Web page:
- Deduct higher education expenses against your income (as a business expense) and also take an education credit on the same qualified expenses
- Claim the AOC and the LLC for the same student in the same tax year
- Claim the credit when the expenses were paid with tax-free assistance such as a grant, scholarship or employer-provided assistance
One of the larger issues you may encounter is if you take distributions from a Qualified Tuition Program (like a 529 plan) or a Coverdell education savings account to pay for qualified expenses. The rules state that you are not permitted to take a tax-free distribution from a QTP or Coverdell and claim an education credit using the same expenses. For example, if Johnny has $5,000 of qualified education expenses and takes a distribution of $5,000 from a 529 plan, but mom and dad also claim the AOC on those same expenses, then a portion of his distribution should be treated as taxable income since mom and dad are already receiving a tax benefit from the education credit. If you receive both a 1098-T and 1099-Q in the same tax year for the same student, expect follow-up questions from your tax professional to see how much, if any, of your distributions are taxable.
Claiming the Credit
The biggest decision to make is who gets to claim the credit. In most cases, the parent receives the largest tax benefit from the credit, so they are the ones who claim it. The IRS says if you claim the child/student as a dependent, you treat any expenses paid by your dependent as if you paid them yourself. So even if Johnny pays for his tuition himself through a 529 plan distribution, but mom and dad claim him, they get to treat the payments he made as if they made it directly and take the credit (sorry, Johnny).
What about the tuition that grandma paid directly to Johnny’s college? Well, mom and dad win again! If a payment is made by a third party (i.e. grandma) directly to an eligible educational institution, the student is treated as receiving the payment from grandma and in turn, paying the tuition themselves. And since Johnny is claimed as a dependent by mom and dad, they get to claim the payment made by grandma as their own and claim the credit.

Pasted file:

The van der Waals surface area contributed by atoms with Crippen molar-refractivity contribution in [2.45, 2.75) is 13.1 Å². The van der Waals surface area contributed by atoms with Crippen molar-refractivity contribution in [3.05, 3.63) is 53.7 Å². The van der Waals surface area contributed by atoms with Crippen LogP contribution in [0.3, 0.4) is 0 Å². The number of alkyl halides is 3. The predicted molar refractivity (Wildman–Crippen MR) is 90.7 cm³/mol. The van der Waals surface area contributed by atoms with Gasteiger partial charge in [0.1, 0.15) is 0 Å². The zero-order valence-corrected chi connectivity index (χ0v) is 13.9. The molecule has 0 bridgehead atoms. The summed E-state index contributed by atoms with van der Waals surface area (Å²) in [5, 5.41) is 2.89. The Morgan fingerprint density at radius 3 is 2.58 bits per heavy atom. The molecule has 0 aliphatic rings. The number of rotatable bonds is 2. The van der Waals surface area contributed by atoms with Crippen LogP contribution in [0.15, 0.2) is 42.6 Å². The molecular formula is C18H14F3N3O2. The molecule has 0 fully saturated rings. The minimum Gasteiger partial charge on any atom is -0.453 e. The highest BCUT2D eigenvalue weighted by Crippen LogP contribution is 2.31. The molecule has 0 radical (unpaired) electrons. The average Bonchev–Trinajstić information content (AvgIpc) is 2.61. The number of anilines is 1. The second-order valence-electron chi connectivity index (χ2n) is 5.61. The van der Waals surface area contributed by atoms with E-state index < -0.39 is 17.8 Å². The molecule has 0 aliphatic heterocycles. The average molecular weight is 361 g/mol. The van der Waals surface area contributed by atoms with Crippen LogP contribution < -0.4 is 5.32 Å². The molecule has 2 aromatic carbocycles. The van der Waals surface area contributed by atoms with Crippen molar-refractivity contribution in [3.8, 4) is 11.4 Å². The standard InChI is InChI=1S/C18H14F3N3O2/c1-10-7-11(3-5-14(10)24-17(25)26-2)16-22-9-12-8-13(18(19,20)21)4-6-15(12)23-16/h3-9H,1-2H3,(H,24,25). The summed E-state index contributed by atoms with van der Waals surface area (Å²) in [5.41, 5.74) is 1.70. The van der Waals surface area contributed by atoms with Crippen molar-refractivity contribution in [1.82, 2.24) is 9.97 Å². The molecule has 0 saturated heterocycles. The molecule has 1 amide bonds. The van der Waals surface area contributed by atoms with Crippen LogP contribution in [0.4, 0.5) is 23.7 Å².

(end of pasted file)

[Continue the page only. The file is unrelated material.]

But what if mom and dad have a MAGI of $275,000? Obviously, they’re phased out of the education credit entirely. If they claim Johnny as a dependent, the only tax benefit they may end up receiving is the new Credit for Other Dependents in the amount of $500 since the personal exemption (and its related tax benefit) have been eliminated as of 1/1/2018. Is there another option? If certain circumstances exist, the credit can be utilized by Johnny himself.
In most cases, college students are broke. The stereotype of Raman noodles is closer to the truth than many realize. Claiming an education credit for those students will prove to be fruitless. Even though a portion of the AOC is refundable, most college-aged students are disqualified from receiving the refundable portion. However, let’s say Johnny works full-time in the summer and has a small investment portfolio that does well each year. If he’s faced with a tax liability, there may be an opportunity to utilize the education credit on his return. But, this would involve mom and dad not claiming Johnny on their return for that tax year.
Just because mom and dad don’t claim him, doesn’t give Johnny the right to claim himself. At the very top of page 1 of the 1040 there is a section that requires you to check a box if, ‘Someone can claim you as a dependent’. Notice how it doesn’t say ‘Someone HAS claimed you as a dependent’. In our scenario, Johnny still meets the criteria for being a Qualifying Child and therefore is a dependent to mom and dad. They simply don’t claim him on their return for that tax year. Because of this, Johnny does not claim himself, yet is allowed to take the educational credit.
In order to maximize the education credits offered by the IRS, a bit of planning is required. Questions need asked and answered. In our example, if Johnny only gets $425 in an education credit, then there’s a bigger advantage for mom and dad to claim him and take the Credit for Other Dependent of $500. However, if mom and dad’s AGI is above $400,000 then they lose out on that credit too, bringing us back to letting Johnny take it. These are the type of situations and scenarios that need to be researched and discussed with your tax professional. At Herbein + Company, we stand ready to assist you through the various complexities of your situation.
For more information, please contact a member of the Herbein tax team, or email us at email@example.com.
Article prepared by William J. Hall.